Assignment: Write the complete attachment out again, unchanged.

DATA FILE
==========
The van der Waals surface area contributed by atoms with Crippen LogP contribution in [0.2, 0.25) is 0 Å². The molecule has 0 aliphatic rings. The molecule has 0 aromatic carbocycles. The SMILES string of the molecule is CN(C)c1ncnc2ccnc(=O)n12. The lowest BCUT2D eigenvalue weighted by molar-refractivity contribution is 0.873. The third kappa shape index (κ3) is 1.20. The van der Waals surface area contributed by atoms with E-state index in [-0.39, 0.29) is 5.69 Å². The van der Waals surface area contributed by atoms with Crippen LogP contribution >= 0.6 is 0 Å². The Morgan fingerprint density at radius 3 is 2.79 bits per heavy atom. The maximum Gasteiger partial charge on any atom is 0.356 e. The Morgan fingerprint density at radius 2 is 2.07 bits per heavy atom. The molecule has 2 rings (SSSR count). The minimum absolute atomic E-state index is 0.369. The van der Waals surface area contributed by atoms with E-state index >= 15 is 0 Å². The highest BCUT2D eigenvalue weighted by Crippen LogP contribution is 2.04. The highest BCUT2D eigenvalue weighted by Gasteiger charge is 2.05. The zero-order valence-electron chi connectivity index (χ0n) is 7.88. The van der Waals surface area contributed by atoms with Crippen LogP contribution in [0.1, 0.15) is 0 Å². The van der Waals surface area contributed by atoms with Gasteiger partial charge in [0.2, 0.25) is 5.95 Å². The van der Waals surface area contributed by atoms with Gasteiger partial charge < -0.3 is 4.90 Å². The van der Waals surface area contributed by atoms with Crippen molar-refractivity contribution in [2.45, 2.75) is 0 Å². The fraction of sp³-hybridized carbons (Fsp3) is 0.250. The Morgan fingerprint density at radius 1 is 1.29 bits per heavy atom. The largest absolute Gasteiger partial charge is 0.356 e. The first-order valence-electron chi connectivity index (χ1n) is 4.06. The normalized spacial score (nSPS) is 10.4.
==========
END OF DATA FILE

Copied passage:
The van der Waals surface area contributed by atoms with Crippen LogP contribution in [0.2, 0.25) is 0 Å². The molecule has 0 aliphatic rings. The molecule has 0 aromatic carbocycles. The SMILES string of the molecule is CN(C)c1ncnc2ccnc(=O)n12. The lowest BCUT2D eigenvalue weighted by molar-refractivity contribution is 0.873. The third kappa shape index (κ3) is 1.20. The van der Waals surface area contributed by atoms with E-state index in [-0.39, 0.29) is 5.69 Å². The van der Waals surface area contributed by atoms with Crippen LogP contribution >= 0.6 is 0 Å². The Morgan fingerprint density at radius 3 is 2.79 bits per heavy atom. The maximum Gasteiger partial charge on any atom is 0.356 e. The Morgan fingerprint density at radius 2 is 2.07 bits per heavy atom. The molecule has 2 rings (SSSR count). The minimum absolute atomic E-state index is 0.369. The van der Waals surface area contributed by atoms with E-state index >= 15 is 0 Å². The highest BCUT2D eigenvalue weighted by Crippen LogP contribution is 2.04. The highest BCUT2D eigenvalue weighted by Gasteiger charge is 2.05. The zero-order valence-electron chi connectivity index (χ0n) is 7.88. The van der Waals surface area contributed by atoms with Crippen LogP contribution in [0.1, 0.15) is 0 Å². The van der Waals surface area contributed by atoms with Gasteiger partial charge in [0.2, 0.25) is 5.95 Å². The van der Waals surface area contributed by atoms with Gasteiger partial charge < -0.3 is 4.90 Å². The van der Waals surface area contributed by atoms with Crippen molar-refractivity contribution in [2.45, 2.75) is 0 Å². The fraction of sp³-hybridized carbons (Fsp3) is 0.250. The Morgan fingerprint density at radius 1 is 1.29 bits per heavy atom. The largest absolute Gasteiger partial charge is 0.356 e. The first-order valence-electron chi connectivity index (χ1n) is 4.06. The normalized spacial score (nSPS) is 10.4.